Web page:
My routine varies depending on what I’m writing or writing for but it boils down to these two approaches.
Work For Hire
- Read the brief. Read it again. Read it a third time.
- Learn the rules. Character creation and combat at the barest minimum. The best way to do this is roll up a couple of dummy characters and have them fight. It will feel a little like you’re a cruel and capricious God. That isn’t true but there are days when you’ll need to feel that way so you know what? Run with it.
- If it’s an adventure, build the clue tree, which we’ll talk about tomorrow, and then begin drafting it out.
- If it’s a sourcebook, try and watch or read the material in easily digestible chunks, pulling the information you want out as you go. I once had to do this by watching Doctor Who: Voyage of the Damned five times which no one else has to do so, you’re welcome.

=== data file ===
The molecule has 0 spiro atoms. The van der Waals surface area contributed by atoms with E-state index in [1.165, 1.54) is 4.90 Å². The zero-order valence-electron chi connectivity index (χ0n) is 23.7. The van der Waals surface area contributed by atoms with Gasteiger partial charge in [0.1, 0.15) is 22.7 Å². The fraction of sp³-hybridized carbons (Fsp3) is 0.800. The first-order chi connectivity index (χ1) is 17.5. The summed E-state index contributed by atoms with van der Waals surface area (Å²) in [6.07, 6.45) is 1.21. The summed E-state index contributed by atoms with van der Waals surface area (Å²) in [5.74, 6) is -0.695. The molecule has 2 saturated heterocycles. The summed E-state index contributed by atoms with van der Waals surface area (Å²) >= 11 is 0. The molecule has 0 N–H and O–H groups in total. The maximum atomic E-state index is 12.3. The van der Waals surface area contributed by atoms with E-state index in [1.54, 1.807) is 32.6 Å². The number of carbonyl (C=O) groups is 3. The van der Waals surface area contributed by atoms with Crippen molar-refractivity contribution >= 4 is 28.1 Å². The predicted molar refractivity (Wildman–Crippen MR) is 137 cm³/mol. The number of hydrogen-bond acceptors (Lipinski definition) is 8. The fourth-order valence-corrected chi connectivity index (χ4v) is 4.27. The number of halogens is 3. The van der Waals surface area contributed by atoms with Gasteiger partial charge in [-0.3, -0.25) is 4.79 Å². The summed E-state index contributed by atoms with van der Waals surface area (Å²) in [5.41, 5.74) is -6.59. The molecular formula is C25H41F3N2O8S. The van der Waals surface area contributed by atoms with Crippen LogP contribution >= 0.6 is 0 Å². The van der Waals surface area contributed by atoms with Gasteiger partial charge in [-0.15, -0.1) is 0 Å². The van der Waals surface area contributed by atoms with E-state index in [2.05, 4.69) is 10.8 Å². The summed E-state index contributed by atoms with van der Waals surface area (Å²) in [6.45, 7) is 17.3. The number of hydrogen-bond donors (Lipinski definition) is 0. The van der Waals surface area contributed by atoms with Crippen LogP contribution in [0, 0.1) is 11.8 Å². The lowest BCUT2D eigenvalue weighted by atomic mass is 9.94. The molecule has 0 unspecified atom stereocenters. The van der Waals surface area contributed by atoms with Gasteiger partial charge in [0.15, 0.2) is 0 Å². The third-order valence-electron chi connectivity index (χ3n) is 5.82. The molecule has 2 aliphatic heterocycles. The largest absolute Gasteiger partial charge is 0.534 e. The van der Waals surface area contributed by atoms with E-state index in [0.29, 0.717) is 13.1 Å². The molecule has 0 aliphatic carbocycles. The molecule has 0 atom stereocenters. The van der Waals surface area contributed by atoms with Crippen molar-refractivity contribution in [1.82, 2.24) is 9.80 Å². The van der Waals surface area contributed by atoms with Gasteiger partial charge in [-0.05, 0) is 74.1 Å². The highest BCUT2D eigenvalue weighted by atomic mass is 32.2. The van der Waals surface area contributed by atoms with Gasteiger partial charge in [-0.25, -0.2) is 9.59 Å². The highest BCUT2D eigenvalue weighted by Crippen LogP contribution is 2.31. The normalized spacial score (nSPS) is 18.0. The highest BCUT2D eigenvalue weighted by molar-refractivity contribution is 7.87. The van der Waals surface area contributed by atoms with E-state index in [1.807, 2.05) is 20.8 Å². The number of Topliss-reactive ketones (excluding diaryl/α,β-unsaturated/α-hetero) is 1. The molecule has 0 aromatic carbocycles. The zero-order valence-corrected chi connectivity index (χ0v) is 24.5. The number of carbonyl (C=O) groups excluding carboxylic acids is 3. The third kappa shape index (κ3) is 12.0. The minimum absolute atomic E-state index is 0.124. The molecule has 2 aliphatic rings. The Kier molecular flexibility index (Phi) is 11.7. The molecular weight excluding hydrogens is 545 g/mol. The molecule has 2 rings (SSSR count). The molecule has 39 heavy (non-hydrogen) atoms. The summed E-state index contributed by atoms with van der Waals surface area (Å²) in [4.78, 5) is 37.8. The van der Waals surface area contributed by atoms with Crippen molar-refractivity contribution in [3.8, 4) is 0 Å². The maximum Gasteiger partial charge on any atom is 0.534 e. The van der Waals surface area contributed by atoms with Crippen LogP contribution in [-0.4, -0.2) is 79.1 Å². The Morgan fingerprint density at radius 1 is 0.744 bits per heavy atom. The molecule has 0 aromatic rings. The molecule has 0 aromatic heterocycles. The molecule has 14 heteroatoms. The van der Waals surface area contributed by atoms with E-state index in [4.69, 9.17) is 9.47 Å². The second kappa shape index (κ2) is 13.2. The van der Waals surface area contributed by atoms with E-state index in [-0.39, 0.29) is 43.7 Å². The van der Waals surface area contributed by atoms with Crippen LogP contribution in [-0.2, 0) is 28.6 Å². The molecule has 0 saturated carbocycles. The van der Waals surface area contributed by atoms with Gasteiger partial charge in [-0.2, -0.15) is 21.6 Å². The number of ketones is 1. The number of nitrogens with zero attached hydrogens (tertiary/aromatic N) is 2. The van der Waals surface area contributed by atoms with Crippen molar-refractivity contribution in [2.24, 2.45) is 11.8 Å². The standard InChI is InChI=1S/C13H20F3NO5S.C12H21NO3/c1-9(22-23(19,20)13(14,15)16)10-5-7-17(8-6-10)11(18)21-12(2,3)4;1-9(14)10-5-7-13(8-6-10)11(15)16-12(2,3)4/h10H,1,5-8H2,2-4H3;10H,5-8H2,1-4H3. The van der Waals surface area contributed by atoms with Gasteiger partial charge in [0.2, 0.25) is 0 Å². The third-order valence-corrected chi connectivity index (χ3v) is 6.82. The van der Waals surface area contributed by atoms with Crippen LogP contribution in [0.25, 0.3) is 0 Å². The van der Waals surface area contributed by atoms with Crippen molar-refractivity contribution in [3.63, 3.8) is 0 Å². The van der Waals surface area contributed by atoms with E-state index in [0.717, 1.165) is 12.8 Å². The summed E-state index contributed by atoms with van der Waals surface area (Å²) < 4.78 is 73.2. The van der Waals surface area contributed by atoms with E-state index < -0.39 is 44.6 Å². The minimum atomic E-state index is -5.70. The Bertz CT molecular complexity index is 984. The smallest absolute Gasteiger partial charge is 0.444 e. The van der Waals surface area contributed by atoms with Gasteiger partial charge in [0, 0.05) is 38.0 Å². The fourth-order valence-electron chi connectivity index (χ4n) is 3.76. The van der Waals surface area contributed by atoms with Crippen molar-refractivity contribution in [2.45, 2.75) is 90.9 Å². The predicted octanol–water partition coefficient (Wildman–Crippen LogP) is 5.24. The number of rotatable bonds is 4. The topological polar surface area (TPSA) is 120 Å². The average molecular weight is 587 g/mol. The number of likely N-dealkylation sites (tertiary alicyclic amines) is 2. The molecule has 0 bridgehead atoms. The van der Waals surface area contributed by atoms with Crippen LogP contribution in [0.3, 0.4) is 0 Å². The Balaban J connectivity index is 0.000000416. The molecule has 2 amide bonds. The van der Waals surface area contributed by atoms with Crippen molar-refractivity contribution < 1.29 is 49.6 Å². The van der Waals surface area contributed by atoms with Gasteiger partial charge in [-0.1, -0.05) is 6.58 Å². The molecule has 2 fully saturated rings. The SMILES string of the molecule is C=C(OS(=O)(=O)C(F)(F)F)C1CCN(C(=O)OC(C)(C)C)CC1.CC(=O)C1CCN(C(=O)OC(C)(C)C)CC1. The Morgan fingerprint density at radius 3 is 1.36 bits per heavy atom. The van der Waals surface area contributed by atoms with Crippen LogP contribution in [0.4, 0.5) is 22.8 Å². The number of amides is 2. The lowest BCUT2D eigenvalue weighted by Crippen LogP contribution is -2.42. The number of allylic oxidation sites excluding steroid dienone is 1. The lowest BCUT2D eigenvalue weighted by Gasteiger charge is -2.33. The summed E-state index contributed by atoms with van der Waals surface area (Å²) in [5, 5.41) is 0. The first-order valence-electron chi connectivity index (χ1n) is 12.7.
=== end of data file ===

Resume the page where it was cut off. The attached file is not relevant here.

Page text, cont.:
- Send a draft in for edits. Act on them all when you get them back.
- Send a second draft in.
Always be talking. Jason and I have built After The War along these lines:
- He contacted me about working with him.
- I sent him three ideas.
- He liked one a lot
- Write the thing. Be brave. Leave nothing out. At all. There’s a line in After The War that almost didn’t go in because I thought I was having too much fun (I know, right?). It went, Jason loved it and I can’t wait to see other people’s take on it.
So, all in all, it comes down to this; always be talking. Always be revising. It will feel like you’re never going to get all the dents out. You are. Trust me. The secret to both of these is compartmentalization and communication. Chop your research up into bite sized pieces. Make the work a series of small victories that become one huge one. Always be talking and always act if the people you’re talking to aren’t. Game design is a team sport. Make communication part of your daily routine and the project will fly. And, I promise, there is no feeling better than holding a book you made in your hands once it’s done.
Keep going. You’ve got this.